Hærulf Runestone

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 Runic letter raido.svg 
Runestone
Hærulfsstenen.jpg
Name Hærulf Runestone
Rundata ID DR 15
Country Denmark
Region Jutland
City/Village Immervad
Produced c. 10th century
Runemaster Unknown

Text - Native
Old Norse : Hærulfr
Text - English
Hærulf
Other resources
Runestones - Runic alphabet
Runology - Runestone styles

The Hærulf Runestone is a Viking Age runestone located north of Hovslund's station in Southern Jutland, Denmark.

Description[edit]

The Hærulf Runestone dates from the 10th century and is classified as being carved in runestone style RAK. This is the classification for inscriptions with runic bands that have straight ends without any attached serpent or beast heads. The stone was originally located at Øster Løgum[1] near the north-south Jutland highway. It is notable not only for its short inscription,[2] which is the name Hærulf, but for having been taken to Berlin as war booty in 1864. It was not until 1952 that the stone was returned to Denmark near to its original location. Although the inscription only has a single word, a single dot, which is normally a punctuation mark used as a word divider, has been placed before and after the runes hairulfR for the name Hærulf.[3] This name is a shortened form of the Proto-Norse name Hariwulfa or HariwulfR, which means either "Warrior-Wolf" or "War Host-Wolf," that is attested to on the Istaby and Stentoften Runestones.[4][5]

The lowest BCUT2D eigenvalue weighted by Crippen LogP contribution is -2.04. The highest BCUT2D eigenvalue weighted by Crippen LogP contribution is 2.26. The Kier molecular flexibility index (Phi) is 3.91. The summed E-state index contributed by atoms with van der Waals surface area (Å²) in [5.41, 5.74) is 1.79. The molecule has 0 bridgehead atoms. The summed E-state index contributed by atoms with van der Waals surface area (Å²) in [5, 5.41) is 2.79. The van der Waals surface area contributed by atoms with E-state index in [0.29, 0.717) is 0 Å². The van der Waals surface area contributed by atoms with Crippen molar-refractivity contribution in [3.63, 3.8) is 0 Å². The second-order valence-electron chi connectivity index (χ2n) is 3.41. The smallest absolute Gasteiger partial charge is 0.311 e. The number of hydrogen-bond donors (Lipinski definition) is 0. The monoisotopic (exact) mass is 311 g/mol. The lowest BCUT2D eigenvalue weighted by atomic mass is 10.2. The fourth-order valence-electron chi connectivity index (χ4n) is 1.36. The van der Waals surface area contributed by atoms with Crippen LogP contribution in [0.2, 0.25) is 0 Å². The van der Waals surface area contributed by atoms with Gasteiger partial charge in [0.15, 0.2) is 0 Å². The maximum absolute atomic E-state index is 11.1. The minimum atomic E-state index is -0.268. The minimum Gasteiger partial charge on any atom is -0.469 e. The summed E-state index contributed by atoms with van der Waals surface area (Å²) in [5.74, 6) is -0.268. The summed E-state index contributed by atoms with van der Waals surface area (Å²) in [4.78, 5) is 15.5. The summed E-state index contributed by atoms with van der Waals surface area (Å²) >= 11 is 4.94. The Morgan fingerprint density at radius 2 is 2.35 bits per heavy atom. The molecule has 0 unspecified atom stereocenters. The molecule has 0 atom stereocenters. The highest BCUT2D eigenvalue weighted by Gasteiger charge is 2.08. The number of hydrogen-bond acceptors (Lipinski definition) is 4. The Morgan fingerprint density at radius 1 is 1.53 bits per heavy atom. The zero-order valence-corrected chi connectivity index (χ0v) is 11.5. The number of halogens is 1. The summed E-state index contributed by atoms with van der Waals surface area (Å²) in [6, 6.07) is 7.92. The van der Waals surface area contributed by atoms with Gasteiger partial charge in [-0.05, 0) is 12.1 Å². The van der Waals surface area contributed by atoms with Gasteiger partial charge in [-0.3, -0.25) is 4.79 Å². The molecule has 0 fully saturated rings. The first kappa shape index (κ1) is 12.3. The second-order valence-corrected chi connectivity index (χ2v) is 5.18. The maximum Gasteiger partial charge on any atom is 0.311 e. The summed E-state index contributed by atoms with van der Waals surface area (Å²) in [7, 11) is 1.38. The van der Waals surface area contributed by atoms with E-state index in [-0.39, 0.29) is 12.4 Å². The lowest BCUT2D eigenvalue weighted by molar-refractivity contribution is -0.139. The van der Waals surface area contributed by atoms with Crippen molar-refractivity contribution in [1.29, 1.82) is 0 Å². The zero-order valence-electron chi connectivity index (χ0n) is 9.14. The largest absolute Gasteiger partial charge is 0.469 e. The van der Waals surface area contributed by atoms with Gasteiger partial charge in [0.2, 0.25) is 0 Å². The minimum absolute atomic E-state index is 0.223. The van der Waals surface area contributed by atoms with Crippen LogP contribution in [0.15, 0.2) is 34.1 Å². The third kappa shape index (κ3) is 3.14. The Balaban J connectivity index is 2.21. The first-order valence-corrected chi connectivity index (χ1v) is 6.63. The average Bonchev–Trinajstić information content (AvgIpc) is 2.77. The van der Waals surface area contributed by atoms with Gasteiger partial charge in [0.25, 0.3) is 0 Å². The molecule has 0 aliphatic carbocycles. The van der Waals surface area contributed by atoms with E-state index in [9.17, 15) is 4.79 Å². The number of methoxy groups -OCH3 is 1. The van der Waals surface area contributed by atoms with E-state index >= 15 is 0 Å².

The stone is known locally as the Hærulfstenen.

Inscription[edit]

Transliteration of the runes into Latin characters[edit]

' hairulfR ' [1]

References[edit]

  1. ^ a b Project Samnordisk Runtextdatabas Svensk - Rundata entry for DR 15.
  2. ^ Christiansen, Eric (2006). The Norsemen in the Viking Age. Wiley-Blackwell. p. 13. ISBN 978-0-631-21677-3. 
  3. ^ Meijer-Zwolle, Jan (2002). "Runic Terminology". In Vennemann, Theo. Amsterdamer Beiträge zur älteren Germaninstik. Amsterdam: Rodopi. p. 51. ISBN 90-420-1579-9. 
  4. ^ Sundqvist, Olof; Hultgård, Anders (2004). "The Lycophoric Names of the 6th to 7th Century Blekinge Runestones and the Problem of Their Ideological Background". In van Nahl, Astrid; Elmevik, Lennart et seq. Namenwelten: Orts- und Personennamen in Historischer Sicht. Berlin: Walter de Gruyter. pp. 583–602. ISBN 3-11-018108-8.  p. 584-85.
  5. ^ Looijenga, Tineke (2003). Texts & Contexts of the Oldest Runic Inscriptions. Leiden: Koninklijke Brill NV. p. 181. ISBN 90-04-12396-2. 

Coordinates: 55°08′27″N 9°20′41″E / 55.140768°N 9.344763°E / 55.140768; 9.344763